I’ve read a lot of fiction of varying qualities, and generally so long as it’s fun or interesting in some way I’ll overlook a lot of flaws. Sadly sometimes a work has a flaw that keeps popping up in your face and waving its arms around, shouting “Hey, remember me? Don’t you find me annoying? Yoooooohooooo! Over here!”. Mage’s Blood had one of those, and despite feeling that there was something there to appreciate in the story I couldn’t get past the clunky world building.
Mage’s Blood is technically a secondary world fantasy – set in a world that’s not our own, rather than our own world with some fantastical element added. Technically. But it’s full of things like these:
“Have you seen Ramon?”
“Nope. I imagine the Silacian sneak-thief is probably running his village familioso by now.”
I guess Silacian == Sicilian where the mafia come from, get it, get it, get it?? We are hit over the head with this several times, and Ramon even sprinkles Italian words & phrases through his speech … Or how about this:
The Rimoni men were clad in white shirts and black leggings; their hands rested on their knife hilts. The women, wrapped in shawls, were scowling in suspicion. […] the head of the gypsies, Mercellus di Regia,[…]
Well, what do you know, the Rimoni are gypsies, amazing what you can do with a few vowel shifts and a great big helping of stereotypes, isn’t it? The Rimoni also do double duty as the Romans – having had a large empire around a thousand years ago in this world’s past. And so the Rimoni also scatter Italian through their speech.
We’re also at the time of some great wars being fought at intervals between two continents – from the perspective of the cultures mentioned above (plus others on that continent) these are the … wait for it … Crusades. And how about the cultures on the other continent I hear you ask? Would it surprise you to find out that the people there look Arabic or Indian? And one group have a monotheistic religion, greet each other with the phrase “Sal’Ahm” and have a concept of holy war called “shihad” which they have declared against the crusaders – we’ve found our Muslims, I think. And another group wear sarees, have many gods (including Gann, sometimes referred to as Gann-Elephant in case we don’t figure out it’s Ganesha), and the author even says thanks in the acknowledgements to someone for her help with Bengali wedding rituals – I guess these are Bengali Hindus then!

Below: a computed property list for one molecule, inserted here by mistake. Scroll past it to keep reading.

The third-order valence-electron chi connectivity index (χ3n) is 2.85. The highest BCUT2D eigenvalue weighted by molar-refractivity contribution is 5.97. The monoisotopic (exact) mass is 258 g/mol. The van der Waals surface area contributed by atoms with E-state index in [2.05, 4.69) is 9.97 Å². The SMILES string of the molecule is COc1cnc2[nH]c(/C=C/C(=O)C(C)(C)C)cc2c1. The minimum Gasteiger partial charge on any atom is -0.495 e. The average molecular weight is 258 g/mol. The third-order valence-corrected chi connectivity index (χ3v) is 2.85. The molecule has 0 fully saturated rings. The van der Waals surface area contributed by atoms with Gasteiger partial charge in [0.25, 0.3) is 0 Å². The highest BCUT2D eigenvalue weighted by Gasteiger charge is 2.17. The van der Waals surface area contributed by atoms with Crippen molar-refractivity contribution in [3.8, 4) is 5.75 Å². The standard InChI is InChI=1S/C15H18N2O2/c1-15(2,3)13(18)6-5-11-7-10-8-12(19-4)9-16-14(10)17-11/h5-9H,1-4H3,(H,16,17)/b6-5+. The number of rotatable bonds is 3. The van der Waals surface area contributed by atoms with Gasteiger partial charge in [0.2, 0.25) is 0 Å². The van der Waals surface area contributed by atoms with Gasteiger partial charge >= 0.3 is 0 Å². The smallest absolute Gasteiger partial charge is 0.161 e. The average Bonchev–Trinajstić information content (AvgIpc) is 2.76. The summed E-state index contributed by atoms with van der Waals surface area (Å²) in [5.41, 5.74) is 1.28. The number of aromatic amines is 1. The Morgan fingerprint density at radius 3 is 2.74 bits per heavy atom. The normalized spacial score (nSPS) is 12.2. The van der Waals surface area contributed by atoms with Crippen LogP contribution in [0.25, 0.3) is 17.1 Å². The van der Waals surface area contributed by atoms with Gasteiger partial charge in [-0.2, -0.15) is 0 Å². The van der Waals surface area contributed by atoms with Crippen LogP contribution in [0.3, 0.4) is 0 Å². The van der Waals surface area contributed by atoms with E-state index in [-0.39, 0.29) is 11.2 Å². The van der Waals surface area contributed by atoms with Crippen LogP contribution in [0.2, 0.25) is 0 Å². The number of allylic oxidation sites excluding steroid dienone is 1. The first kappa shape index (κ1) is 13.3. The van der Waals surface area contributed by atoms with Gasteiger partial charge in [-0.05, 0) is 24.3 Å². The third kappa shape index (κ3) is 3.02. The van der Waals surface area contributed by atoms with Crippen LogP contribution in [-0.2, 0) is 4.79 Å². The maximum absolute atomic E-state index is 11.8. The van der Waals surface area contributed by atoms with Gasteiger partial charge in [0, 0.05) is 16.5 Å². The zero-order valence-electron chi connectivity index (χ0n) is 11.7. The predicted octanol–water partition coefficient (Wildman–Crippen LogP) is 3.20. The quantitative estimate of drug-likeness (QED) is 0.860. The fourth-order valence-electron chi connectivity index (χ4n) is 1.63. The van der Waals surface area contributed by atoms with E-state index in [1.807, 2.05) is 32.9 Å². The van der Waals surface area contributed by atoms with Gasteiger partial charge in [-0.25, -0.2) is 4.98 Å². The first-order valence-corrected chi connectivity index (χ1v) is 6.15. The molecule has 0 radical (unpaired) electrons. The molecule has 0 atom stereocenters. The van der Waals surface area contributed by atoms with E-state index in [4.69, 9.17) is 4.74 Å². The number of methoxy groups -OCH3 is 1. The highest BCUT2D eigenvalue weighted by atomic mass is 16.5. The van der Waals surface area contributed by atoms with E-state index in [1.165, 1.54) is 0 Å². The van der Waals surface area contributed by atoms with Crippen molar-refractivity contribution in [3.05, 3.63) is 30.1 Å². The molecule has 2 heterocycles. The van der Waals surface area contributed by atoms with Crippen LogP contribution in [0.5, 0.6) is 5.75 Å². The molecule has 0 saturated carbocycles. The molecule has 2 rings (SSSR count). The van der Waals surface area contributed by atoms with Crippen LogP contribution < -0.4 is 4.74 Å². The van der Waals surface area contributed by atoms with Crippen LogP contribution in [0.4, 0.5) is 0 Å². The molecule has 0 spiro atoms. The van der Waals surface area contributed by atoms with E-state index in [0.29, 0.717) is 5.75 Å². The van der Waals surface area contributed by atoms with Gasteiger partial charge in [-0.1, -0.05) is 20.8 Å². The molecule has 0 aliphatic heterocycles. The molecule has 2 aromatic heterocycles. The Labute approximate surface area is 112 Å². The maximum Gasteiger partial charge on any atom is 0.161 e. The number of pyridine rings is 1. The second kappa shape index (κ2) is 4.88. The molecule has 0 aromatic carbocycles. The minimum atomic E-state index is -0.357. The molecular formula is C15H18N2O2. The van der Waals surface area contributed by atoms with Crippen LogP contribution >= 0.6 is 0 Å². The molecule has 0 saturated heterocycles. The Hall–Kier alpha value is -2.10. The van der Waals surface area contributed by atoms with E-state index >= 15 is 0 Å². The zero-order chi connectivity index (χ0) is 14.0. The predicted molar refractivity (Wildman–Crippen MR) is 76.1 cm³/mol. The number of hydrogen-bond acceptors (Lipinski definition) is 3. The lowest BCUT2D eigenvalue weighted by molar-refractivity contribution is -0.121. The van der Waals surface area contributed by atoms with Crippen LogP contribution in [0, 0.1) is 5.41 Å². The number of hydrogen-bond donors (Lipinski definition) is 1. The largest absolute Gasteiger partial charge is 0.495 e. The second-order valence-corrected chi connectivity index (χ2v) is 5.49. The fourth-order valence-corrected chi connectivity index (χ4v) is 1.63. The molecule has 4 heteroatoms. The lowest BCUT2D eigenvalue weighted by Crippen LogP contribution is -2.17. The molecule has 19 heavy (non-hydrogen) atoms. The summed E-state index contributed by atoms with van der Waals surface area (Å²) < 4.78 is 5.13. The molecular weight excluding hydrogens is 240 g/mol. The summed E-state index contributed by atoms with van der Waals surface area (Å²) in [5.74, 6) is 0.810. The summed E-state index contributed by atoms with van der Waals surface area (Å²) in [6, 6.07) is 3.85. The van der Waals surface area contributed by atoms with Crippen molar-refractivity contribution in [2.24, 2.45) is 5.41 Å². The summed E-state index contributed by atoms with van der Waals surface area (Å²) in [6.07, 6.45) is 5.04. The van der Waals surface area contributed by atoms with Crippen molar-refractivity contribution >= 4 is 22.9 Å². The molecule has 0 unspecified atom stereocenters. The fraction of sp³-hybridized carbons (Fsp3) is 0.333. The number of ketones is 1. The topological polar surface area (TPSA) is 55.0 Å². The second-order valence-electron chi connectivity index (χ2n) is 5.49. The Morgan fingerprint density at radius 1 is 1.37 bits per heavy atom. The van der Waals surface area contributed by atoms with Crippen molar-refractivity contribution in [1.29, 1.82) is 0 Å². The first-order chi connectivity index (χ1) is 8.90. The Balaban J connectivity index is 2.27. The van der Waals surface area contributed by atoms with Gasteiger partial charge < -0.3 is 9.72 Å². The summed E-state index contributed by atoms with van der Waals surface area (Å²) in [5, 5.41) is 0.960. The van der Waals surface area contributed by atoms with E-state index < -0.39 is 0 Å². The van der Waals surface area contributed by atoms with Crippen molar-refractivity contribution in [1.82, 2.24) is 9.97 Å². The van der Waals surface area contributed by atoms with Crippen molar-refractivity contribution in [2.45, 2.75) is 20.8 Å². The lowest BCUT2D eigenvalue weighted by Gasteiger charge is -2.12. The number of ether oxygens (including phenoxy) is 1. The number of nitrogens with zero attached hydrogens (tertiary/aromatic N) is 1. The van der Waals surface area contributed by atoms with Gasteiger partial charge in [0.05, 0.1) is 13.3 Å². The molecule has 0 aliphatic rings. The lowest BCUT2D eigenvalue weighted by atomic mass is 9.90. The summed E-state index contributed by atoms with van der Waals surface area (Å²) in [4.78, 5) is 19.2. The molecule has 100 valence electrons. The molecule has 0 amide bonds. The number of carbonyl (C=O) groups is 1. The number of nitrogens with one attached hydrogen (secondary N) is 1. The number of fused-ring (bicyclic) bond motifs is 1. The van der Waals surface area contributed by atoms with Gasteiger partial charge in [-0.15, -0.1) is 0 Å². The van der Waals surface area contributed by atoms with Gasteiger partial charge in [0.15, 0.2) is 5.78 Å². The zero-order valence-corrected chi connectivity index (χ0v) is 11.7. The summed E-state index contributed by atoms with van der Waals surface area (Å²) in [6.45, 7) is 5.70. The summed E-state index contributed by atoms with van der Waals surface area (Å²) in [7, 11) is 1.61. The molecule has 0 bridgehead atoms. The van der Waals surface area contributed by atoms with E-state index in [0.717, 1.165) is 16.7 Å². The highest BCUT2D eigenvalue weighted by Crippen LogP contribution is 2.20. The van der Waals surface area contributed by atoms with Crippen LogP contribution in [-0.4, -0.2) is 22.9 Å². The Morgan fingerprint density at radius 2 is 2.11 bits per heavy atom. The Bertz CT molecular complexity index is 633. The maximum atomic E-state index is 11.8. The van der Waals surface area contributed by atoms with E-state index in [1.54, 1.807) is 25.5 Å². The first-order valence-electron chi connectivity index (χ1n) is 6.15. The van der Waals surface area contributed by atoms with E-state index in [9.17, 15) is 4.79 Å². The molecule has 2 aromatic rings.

Some stuff was original, but there was enough of this clumsy “oh if I just change the letters a bit no-one will notice” world building, and it was reiterated often enough, to yank me back out of the story over and over again. I wish he’d taken the time to come up with some less obvious equivalences and had the setting feel less like he’d picked a bunch of stereotyped ingredients from our world and mixed them in with his new stuff.
And it’s a shame, to be honest. There were things about the plot and characters that I did enjoy. For instance there’s a plot line with a young woman in an arranged marriage to an immortal mage – she was promised to someone else, but the mage offered unbelievable riches to her family. And her young lover follows to rescue her, and you just know it’s all going to end in tragedy of an almost Shakespearean sort especially as you see (and Hair makes you believe in) the growing affection between her and her husband. And I almost want to know what happens next, but I can’t see myself ever reading the rest of this planned quartet of books.
I’d assumed it was a debut novel, and perhaps one that should’ve been trunked and another one written using the lessons learnt writing this one. But I looked him up, and it seems this is not his first published work – he has a couple of series of YA fantasy novels set in our world. Which makes sense given what I think worked and what I think didn’t work about the book – the secondary world setting is one of the things he hasn’t done before. And sadly the stuff that worked just couldn’t keep me engrossed enough to ignore the clunkyness.